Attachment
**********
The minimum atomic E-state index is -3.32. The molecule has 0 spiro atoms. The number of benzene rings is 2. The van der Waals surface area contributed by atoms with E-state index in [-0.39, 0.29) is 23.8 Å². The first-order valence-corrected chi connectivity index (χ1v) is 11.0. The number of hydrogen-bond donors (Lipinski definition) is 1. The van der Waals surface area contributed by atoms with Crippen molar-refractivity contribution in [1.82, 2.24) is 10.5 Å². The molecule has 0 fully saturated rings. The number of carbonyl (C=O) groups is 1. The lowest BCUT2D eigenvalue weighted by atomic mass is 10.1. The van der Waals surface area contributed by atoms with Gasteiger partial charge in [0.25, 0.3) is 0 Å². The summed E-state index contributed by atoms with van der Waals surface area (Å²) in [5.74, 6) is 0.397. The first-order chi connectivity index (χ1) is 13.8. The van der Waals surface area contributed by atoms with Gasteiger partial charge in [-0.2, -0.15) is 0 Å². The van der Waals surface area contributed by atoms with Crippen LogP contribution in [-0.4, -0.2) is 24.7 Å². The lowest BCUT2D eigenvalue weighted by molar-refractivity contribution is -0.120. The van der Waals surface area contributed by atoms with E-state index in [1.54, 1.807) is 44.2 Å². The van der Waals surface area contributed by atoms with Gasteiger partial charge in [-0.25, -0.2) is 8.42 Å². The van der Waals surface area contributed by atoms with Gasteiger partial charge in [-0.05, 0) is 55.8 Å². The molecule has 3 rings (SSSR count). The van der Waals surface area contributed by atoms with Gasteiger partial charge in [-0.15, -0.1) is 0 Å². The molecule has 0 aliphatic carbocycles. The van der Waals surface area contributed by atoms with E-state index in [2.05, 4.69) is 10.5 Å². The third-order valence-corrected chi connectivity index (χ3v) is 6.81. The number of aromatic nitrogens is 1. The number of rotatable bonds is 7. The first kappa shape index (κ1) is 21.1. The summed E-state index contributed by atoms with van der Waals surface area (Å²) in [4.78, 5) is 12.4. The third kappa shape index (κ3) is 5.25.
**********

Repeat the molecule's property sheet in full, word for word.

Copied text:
The minimum atomic E-state index is -3.32. The molecule has 0 spiro atoms. The number of benzene rings is 2. The van der Waals surface area contributed by atoms with E-state index in [-0.39, 0.29) is 23.8 Å². The first-order valence-corrected chi connectivity index (χ1v) is 11.0. The number of hydrogen-bond donors (Lipinski definition) is 1. The van der Waals surface area contributed by atoms with Crippen molar-refractivity contribution in [1.82, 2.24) is 10.5 Å². The molecule has 0 fully saturated rings. The number of carbonyl (C=O) groups is 1. The lowest BCUT2D eigenvalue weighted by atomic mass is 10.1. The van der Waals surface area contributed by atoms with Gasteiger partial charge in [0.25, 0.3) is 0 Å². The summed E-state index contributed by atoms with van der Waals surface area (Å²) in [5.74, 6) is 0.397. The first-order chi connectivity index (χ1) is 13.8. The van der Waals surface area contributed by atoms with Gasteiger partial charge in [-0.2, -0.15) is 0 Å². The van der Waals surface area contributed by atoms with Crippen LogP contribution in [-0.4, -0.2) is 24.7 Å². The lowest BCUT2D eigenvalue weighted by molar-refractivity contribution is -0.120. The van der Waals surface area contributed by atoms with E-state index in [1.54, 1.807) is 44.2 Å². The van der Waals surface area contributed by atoms with Gasteiger partial charge in [-0.25, -0.2) is 8.42 Å². The van der Waals surface area contributed by atoms with Gasteiger partial charge in [-0.05, 0) is 55.8 Å². The molecule has 3 rings (SSSR count). The van der Waals surface area contributed by atoms with Gasteiger partial charge in [-0.15, -0.1) is 0 Å². The molecule has 0 aliphatic carbocycles. The van der Waals surface area contributed by atoms with E-state index in [2.05, 4.69) is 10.5 Å². The third-order valence-corrected chi connectivity index (χ3v) is 6.81. The number of aromatic nitrogens is 1. The number of rotatable bonds is 7. The first kappa shape index (κ1) is 21.1. The summed E-state index contributed by atoms with van der Waals surface area (Å²) in [4.78, 5) is 12.4. The third kappa shape index (κ3) is 5.25.